Legislation intervening strikes in Iceland 1985-2010; grounds for legal intervention

Friðrik Friðriksson, Gylfi Dalmann Aðalsteinsson


Strike is a key weapon fortrade unions in order to achieve their demands. The right to strike was incorporated into the private sector by the Trade Unions and Industrial Disputes Act in 1938. Until 1976 there were significant restrictions on ther ights of civil servants to strike. The main objectives of the Trade Unions and Industrial Disputes Act is to establish peace in the labour market and to minimize the damage for the economy and society as a whole which can occur from industrial disputes. Despite the law, strikes have been frequent in Iceland. During the period 1985-2010 there have been 166 strikes and 1,187,411 working days lost. The right to strike is not unconditional. The right to strike is subjected to certain restrictions based on laws and is restricted by the proportionality principle. The paper examines the arguments and considerations underlying the statutory limitations that have been set on the right to strike. The legislature has intervened in industrial conflicts on a different occasions, i.e. before a strike has begun, from the first day of a strike or a long time has passed the dispute and preventing a industrial conflict when the parties involved are not likely to reach a settlement. From 1985 to 2010 Althingi has passed 12 laws banning strikes, three related to labor disputes concerning flight operations, five concerning fishermen, two laws were passed concerning public employees,one for dairy scientists, and finally one to prohibit work stoppages in general. Legislative reasons to industrial dispute can be divided into three parts. First, if the economic significance of the nations economy and stability in the labour market are at stake, second, if the overall interests of the industry are at stake and finally, if the statutory programs and their implementation in the public sector are at stake. The paper discusses the idea whether or not it is appropriate to establish a court of arbitration in order to solve difficult industrial disputes.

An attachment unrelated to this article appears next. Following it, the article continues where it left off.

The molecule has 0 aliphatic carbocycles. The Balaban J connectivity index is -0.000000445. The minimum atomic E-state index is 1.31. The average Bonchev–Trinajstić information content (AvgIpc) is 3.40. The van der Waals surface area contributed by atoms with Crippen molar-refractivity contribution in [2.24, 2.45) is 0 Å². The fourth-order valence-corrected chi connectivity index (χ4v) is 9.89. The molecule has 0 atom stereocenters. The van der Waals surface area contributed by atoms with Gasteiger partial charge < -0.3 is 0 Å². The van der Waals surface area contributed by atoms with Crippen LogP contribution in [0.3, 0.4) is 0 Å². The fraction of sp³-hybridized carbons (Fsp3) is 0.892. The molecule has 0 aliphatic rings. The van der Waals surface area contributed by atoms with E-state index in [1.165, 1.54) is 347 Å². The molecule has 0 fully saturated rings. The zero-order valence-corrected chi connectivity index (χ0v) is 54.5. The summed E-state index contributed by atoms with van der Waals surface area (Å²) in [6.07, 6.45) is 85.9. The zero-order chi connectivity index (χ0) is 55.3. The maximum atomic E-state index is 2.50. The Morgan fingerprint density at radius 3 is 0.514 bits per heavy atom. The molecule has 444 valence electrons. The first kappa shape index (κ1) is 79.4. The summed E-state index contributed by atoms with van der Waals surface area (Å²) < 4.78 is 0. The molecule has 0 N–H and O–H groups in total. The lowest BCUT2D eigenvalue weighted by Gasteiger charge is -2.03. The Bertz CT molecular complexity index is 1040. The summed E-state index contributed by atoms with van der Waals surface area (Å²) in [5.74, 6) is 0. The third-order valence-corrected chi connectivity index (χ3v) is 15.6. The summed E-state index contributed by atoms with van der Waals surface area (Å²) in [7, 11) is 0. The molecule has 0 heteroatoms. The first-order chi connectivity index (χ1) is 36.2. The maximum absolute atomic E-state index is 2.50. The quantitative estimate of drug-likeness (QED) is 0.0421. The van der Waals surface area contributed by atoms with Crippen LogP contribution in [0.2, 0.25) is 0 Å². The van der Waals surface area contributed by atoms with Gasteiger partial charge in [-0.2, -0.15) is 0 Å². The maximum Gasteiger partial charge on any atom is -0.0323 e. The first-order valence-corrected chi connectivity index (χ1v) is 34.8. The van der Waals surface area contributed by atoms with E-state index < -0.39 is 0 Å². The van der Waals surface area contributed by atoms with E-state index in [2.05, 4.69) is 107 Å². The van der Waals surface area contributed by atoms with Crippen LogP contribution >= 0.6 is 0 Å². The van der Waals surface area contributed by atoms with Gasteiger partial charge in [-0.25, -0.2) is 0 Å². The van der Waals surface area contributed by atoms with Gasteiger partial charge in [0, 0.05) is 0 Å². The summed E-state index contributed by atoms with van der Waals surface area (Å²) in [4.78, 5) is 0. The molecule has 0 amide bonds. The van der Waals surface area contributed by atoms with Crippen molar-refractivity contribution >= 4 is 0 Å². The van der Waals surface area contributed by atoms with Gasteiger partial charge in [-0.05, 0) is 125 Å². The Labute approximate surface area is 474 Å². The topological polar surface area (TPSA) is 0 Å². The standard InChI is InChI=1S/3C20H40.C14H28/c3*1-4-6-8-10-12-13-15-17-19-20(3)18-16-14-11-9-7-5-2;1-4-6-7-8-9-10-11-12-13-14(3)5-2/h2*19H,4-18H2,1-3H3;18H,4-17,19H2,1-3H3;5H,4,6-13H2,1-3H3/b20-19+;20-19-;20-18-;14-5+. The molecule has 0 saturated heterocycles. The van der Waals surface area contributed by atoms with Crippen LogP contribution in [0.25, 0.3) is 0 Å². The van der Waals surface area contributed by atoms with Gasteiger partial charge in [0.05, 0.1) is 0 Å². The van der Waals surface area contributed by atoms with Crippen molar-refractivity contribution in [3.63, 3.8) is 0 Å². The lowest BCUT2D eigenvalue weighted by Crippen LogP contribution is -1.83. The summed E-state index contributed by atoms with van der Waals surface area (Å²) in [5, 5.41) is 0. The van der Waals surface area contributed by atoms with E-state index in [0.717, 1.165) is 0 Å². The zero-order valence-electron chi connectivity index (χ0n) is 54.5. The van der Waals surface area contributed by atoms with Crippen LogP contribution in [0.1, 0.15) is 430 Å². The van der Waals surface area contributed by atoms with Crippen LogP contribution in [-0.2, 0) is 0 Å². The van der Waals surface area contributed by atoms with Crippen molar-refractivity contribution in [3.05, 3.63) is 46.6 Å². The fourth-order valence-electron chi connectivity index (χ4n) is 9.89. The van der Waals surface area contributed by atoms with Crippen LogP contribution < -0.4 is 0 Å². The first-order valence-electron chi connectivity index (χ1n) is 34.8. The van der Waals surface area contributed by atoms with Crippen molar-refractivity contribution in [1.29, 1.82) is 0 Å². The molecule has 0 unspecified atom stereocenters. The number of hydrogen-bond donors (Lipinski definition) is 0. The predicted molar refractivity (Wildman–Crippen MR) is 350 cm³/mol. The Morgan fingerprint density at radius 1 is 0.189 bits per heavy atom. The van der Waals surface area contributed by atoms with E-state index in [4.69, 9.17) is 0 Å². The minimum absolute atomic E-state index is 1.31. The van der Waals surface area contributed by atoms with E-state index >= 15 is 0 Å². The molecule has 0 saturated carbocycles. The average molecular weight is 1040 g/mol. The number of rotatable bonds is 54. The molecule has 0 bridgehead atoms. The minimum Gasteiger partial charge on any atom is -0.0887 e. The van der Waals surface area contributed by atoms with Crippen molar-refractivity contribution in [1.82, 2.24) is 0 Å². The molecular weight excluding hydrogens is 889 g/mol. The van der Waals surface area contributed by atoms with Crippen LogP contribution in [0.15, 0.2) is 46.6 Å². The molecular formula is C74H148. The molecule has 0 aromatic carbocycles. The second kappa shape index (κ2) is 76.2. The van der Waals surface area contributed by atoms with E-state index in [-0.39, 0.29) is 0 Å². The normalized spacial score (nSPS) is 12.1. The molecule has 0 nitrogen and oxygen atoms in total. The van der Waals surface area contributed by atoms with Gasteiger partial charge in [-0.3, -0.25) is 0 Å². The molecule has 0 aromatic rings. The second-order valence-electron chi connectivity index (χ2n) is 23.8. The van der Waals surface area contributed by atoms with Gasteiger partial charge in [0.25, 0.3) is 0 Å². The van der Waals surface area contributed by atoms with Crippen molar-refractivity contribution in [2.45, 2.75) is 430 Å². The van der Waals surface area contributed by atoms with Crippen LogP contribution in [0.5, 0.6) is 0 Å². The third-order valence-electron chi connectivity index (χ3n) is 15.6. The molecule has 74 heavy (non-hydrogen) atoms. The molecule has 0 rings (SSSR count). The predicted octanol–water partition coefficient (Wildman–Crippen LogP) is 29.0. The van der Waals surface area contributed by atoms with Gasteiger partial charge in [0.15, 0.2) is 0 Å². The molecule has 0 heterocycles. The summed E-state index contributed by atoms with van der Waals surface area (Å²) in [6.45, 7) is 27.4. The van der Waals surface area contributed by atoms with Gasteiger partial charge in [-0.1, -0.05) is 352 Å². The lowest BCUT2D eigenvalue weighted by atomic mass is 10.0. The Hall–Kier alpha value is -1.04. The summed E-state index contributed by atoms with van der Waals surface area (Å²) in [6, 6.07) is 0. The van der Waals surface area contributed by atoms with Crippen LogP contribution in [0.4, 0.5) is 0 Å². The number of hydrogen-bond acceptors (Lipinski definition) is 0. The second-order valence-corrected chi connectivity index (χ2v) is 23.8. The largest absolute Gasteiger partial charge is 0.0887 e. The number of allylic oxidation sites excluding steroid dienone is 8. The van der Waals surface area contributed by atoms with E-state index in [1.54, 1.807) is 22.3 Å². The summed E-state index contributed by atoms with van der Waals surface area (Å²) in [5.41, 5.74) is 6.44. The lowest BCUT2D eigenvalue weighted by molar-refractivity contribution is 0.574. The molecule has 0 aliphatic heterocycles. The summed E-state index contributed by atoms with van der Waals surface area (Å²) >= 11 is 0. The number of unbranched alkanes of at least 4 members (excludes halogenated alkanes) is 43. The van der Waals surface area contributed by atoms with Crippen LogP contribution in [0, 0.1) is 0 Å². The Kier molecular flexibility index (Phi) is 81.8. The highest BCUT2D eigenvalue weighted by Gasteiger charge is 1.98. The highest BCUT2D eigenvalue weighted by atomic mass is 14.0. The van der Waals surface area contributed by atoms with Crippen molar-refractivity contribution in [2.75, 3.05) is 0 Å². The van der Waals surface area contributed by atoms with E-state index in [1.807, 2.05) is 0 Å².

Full Text:

PDF (Islenska)

DOI: https://doi.org/10.13177/irpa.a.2010.6.2.2


  • There are currently no refbacks.


Published by the Institute of Public Administration and Politics of the Faculty of Political Science, University of Iceland.

Hosted by the Computing Services of the University of Iceland.